My Favorite Martian (film)

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My Favorite Martian
My favorite martian ver1 poster.jpg
Directed by Donald Petrie
Produced by Jerry Leider
Robert Shapiro
Marc Toberoff
Written by Sherri Stoner
Deanna Oliver
Based on television series My Favorite Martian created by John L. Greene
Starring Jeff Daniels
Christopher Lloyd
Daryl Hannah
Elizabeth Hurley
Ray Walston
Music by John Debney
Cinematography Thomas E. Ackerman
Edited by Malcolm Campbell
Production
company
Distributed by Buena Vista Pictures
Release dates
  • February 12, 1999 (1999-02-12)
Running time
93 minutes
Country United States
Language English
Budget $65 million
Box office $36,850,101

My Favorite Martian is a 1999 comic science fiction film starring Christopher Lloyd, Jeff Daniels, Daryl Hannah, Elizabeth Hurley, Wallace Shawn and Ray Walston, based on the 1960s television series of the same name in which Walston starred. It was directed by Donald Petrie and written by Sherri Stoner and Deanna Oliver, based on the television series created by John L. Greene. Creatures were created by Amalgamated Dynamics from designs by Jordu Schell. The film grossed $36.8 million domestically against a budget of $65 million.

Plot[edit]

News producer Tim O'Hara (Jeff Daniels) is fired for unwillingly "compromising" his boss's daughter, reporter Brace Channing (Elizabeth Hurley), during a live broadcast of the first Space Shuttle launch from Vandenberg Air Force Base. His assistant, Lizzie (Daryl Hannah), tries to comfort him, and it is apparent she has a crush on him. Later, Tim witnesses a small Martian spacecraft crash landing. Realizing his chance to deliver a story that will "rock the Earth", he brings Brace to show her the ship. Nearby, its only occupant (Christopher Lloyd) hides in the bushes. Tim takes the now-shrunken spaceship home with him, with the Martian following him to retrieve it. After a confrontation, Tim is knocked out and the Martian disguises himself to look like Tim and ends up kissing Lizzie when she visits.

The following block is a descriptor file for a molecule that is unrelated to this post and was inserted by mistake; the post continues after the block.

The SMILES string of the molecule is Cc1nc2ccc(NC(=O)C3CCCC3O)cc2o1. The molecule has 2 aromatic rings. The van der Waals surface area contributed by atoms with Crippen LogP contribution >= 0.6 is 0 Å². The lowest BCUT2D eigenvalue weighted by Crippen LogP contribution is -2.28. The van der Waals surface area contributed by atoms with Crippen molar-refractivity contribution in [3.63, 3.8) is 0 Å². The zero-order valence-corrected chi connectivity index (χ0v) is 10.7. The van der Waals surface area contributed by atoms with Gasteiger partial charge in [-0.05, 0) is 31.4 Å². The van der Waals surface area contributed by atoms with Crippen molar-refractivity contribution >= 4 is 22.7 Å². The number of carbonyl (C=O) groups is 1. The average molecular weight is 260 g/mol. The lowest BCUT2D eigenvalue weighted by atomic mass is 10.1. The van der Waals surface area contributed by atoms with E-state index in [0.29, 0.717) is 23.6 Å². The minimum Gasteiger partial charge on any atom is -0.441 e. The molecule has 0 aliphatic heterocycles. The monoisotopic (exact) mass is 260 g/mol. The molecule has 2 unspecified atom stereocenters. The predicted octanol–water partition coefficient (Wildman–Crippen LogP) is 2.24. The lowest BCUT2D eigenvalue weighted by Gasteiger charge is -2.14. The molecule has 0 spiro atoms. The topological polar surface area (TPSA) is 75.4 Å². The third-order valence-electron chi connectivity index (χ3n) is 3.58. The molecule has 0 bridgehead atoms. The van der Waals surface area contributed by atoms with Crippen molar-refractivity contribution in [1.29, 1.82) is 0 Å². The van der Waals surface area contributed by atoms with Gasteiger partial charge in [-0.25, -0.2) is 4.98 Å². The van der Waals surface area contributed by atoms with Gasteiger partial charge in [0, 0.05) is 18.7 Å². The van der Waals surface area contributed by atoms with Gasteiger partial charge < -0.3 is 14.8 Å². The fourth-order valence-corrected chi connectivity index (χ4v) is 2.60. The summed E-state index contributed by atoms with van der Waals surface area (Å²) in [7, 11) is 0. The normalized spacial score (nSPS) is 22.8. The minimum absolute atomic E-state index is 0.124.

When Tim confronts the Martian the next morning, he finds out that a small device called an "electron accelerator", which powers the control systems of the ship, is damaged beyond repair and the Martian needs Tim's help to find a replacement. The Martian takes the name "Uncle Martin" and explores the city with Tim, unaware that they are being watched by SETI, which discovered DNA left by Martin while hiding out at Tim's. While exploring Tim's neighborhood, Martin tells him about a friend of his named "Neenert", one of his planet's most gifted Martian scientists, who came to Earth in 1964 but never came back. Brace is captured by the SETI gang and is interrogated.